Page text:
Independent on Sunday Malta
The breakfast meeting to discuss the Budget for 2006, organised by The Malta Business Weekly and Hotel Phoenicia Meridien, delivered a clear message to the government.
It is time to look problems in the eye and acknowledge that our economy is growing sub-optimally, far too slowly and in a dangerously unbalanced way. Economist Gordon Cordina concluded that we need consistent real growth of four per cent p.a. to catch up with the EU average within a generation. Our recent growth rate of one per cent will get us nowhere and at this rate, former communist countries now EU members will soon overtake us, as they continue to register economic growth and attract investment in ratios beyond our wildest dreams.
Entrepreneur Joe Grioli put his finger on the problem in a more direct manner when he gave real life examples of lack of political leadership and determination to do what really needs to be done to move forward. He made a clear case that mere recital of good intentions and attacking problems superficially will simply not deliver. Repeated claims that we are on the right track sound quite hollow. The question is whether we are moving fast enough along such track.
In his address Grioli made a comparison with the performance of
As soon as Grioli finished his presentation the floor was given to the Parliamentary Secretary for Finance in the Office of the Prime Minister, Tonio Fenech, who in trying to parry Grioli’s criticism said one of the most shocking things ever to slip through the lips of a local politician.
He opined that comparisons and benchmarking with
So, according to the main economic spokesman for the government, democracy is a drag on economic performance. This is not so different from saying that communist regimes are better economic managers than the market economy of the free world, or that
Late last September I had the opportunity to attend an international conference where one of the speakers was Mart Laar the first Prime Minister of a free
Mr Laar explained that in 1992 Estonia, the supermarket shelves were basically bare except for Russian vodka, inflation was running at 1000 per cent unemployment was heading towards 30 per cent, food was rationed and international trade was 92 per cent with Russia.
Certainly our Parliamentary Secretary’s assertion that democracy has to be a drag on economic growth is not borne out by the experience of
What is causing a drag on our economic performance is certainly not democracy. It is our acceptance of long-standing rigidities we should have shed more than a decade ago.
Why should we in 2005 continue to pedal a COLA system of automatic wage increase across the board when all those we are competing with have abandoned this system? How can we continue to detach wage costs from productivity gains and still pretend to be shocked when factories close down and workers lose their jobs that are not being replaced by new factory openings. Maybe one could argue that the COLA is an intrinsic part of our social services structure. I quite disagree with this, as if anything COLA increases to the minimum wage should form such function with wage setting beyond the minimum wage allowed to the market function through negotiation at micro level between employers and employees, in most cases through their respective unions. But even if one were to hypothetically accept the argument for COLA retention, it is fair to ask which is the more important social service: COLA increases for those in employment or jobs for those who have none? Nothing changes the fact that the biggest social service is a productive job. Nothing is more traumatic and socially tragic than losing one’s job with little or no prospect of finding another within a reasonable time.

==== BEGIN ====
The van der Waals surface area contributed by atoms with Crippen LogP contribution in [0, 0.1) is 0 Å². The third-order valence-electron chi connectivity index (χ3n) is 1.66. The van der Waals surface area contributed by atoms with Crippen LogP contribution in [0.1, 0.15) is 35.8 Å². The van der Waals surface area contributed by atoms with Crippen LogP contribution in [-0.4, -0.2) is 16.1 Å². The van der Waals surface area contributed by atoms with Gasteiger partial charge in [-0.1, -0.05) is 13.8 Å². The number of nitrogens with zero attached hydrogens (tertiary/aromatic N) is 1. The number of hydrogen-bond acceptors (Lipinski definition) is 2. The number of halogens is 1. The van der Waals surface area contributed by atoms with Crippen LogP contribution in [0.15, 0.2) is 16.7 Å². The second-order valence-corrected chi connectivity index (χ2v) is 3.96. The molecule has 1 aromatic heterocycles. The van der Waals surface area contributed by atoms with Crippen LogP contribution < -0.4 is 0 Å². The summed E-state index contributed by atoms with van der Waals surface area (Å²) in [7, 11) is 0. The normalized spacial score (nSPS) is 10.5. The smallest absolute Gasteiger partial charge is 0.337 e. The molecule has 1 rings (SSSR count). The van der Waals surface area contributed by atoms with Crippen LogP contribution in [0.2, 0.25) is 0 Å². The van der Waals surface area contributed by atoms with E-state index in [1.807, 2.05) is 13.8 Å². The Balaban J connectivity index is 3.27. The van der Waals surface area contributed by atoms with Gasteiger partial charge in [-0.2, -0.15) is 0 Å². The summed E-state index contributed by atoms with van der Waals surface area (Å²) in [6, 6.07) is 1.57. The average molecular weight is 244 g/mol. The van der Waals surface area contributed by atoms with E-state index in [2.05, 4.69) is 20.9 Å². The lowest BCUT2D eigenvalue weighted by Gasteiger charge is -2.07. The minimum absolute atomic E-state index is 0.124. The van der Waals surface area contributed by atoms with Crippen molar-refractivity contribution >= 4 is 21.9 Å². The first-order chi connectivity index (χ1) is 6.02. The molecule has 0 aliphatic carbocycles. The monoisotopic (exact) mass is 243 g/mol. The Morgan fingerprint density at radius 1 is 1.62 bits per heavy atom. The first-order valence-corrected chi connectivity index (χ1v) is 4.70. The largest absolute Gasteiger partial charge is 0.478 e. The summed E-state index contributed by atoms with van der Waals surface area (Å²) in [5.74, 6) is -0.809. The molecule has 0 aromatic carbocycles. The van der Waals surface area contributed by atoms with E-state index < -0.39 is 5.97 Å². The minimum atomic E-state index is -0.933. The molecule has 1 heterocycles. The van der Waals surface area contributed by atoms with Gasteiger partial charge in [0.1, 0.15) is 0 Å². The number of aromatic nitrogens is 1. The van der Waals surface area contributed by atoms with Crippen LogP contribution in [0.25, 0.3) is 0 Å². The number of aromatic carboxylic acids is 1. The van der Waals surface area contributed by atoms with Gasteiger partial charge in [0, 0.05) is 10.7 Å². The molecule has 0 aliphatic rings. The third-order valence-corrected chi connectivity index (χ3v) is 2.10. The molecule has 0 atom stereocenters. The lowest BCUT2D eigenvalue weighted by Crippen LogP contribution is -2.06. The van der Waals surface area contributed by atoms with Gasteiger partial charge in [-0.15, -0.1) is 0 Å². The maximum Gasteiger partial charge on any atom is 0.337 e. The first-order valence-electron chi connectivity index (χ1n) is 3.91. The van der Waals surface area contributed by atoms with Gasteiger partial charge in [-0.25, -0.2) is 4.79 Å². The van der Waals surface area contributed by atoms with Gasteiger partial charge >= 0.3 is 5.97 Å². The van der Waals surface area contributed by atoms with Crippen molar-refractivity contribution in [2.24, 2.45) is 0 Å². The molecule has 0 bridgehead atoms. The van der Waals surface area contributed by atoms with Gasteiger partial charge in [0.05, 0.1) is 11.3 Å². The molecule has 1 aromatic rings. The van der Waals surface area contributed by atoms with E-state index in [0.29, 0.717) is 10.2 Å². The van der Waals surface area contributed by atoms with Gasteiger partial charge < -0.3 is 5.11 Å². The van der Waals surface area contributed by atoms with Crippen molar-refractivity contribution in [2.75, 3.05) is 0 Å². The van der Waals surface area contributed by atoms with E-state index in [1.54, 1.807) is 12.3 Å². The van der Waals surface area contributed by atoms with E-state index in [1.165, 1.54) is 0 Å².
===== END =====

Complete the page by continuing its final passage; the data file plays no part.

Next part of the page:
Let’s take another example mentioned by Grioli in his address. Rather than dismantling monopolies and letting the market deliver efficiency and productivity, we have kept the institutional system of quotas for taxi licences. Such quota licences change hands for astronomical sums, which means that taxi drivers will have to overcharge, and cheat, to get an economic return on their investment. I don’t know whether it was a joke or not, but Grioli even related a case where cruise liner passengers who on disembarking found no bus or coach transport, decided to walk to Valletta rather than take a expensive taxi ride. However, when asking for directions they were pointed towards Marsa by irate taxi drivers who had been refused the opportunity to sell their services. Some welcome!
Democracy is no drag on the economy. A fatigued leadership without determination to make space for the markets to deliver their efficiencies certainly is.